Let's quickly revisit the scenario we've been following through our first two installments. That is, you are a CIO faced with a decision on whether or not to enter into an "enterprise" or an "unlimited" license arrangement with a major software publisher. With the first installment, we explored the scope of the deal ("What does "enterprise" or "unlimited" really mean?"). And, with the second installment we discussed the prospect of a long-term relationship with the publisher ("Do we really want to be doing business with this publisher?").
Let's assume you've gotten yourself a little more comfortable with the idea of the deal after looking at your team's responses to the first two questions. Even so, there are additional risks to understand and address, which brings us to the third question:
"Does the deal reflect and account for the long-term nature of the arrangement and relationship with this publisher?"
There are two facets to be explored in answering this question. One facet is realizing the rightful expectation of getting better pricing than you would for a short-term relationship (or series of shorter term engagements). The other is making sure the deal is suitably structured for a long-term relationship.
The fourth installment of this series looks at the question "Am I getting a good deal?" from a price perspective. In exploring that question we will touch on some of the pricing risks specific to an enterprise and unlimited licensing arrangement. Suffice it to say, an important consideration is whether you will actually achieve the more attractive pricing rightfully expected in long term arrangement.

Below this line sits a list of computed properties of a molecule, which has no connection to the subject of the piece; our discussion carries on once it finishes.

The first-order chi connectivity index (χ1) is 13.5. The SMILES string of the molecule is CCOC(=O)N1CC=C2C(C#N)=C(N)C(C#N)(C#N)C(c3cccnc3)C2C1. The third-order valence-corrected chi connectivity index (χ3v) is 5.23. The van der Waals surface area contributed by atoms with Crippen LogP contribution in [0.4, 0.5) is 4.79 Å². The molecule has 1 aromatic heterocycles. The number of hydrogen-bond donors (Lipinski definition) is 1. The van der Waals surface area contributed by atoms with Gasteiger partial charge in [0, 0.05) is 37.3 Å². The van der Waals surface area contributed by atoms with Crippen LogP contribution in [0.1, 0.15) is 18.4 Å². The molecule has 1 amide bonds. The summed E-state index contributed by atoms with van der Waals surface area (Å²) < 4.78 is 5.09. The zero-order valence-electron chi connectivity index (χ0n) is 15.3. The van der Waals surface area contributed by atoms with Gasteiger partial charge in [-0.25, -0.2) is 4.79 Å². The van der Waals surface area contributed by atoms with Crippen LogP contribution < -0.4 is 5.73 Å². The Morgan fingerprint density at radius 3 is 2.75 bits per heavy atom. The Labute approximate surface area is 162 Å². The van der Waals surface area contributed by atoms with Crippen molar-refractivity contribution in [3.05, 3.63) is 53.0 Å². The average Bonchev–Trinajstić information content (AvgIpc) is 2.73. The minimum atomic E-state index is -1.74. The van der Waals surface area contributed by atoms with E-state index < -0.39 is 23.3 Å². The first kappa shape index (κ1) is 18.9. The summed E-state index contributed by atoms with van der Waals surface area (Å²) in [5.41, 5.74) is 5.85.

Now let's talk about the second facet:
It should go without saying (though, surprisingly, it is often not the case) that these business arrangements should be structured (and have terms, including pricing) that will stand the test of time. That is, they should reflect the long-term nature of the relationship and the likelihood of change.
Why so important? The short answer is things inevitably change ... for you, for the publisher and in the industry in general. And the longer the term the more likely change will occur.
There are any number of changing circumstances that you ultimately may need to consider. The potential list is long and the solutions and risk mitigation measures vary. Here are just of few examples.
Publisher or Industry-Driven Changes
- Changes in the Publisher's Business Strategy: The publisher may be acquired, may stop doing business, may sunset an application, may replace a product with a new (likely more expensive) one or may sell a product to another publisher. Your up-front due diligence (as discussed in question two) may help identify or offer opportunities to contain these risks, but in a long-term relationship this can (and often does) happen. Poison pills and "functionality" use rights can protect you to some extent, but at a minimum you must protect your continued use and support rights.
Changes in Support Offerings: This may include changes to the scope of the support offering or changes in the price for support. There are some protections a customer can pursue. For example:
- Customers typically can secure the right to "not purchase" annual support for an entire license grant without losing perpetual use rights for that license grant. However, these rights are often subject to tight limitations.
- Fee "freezes" and increase caps can be negotiated.
- Customers also can negotiate limitations on changes to the support offering.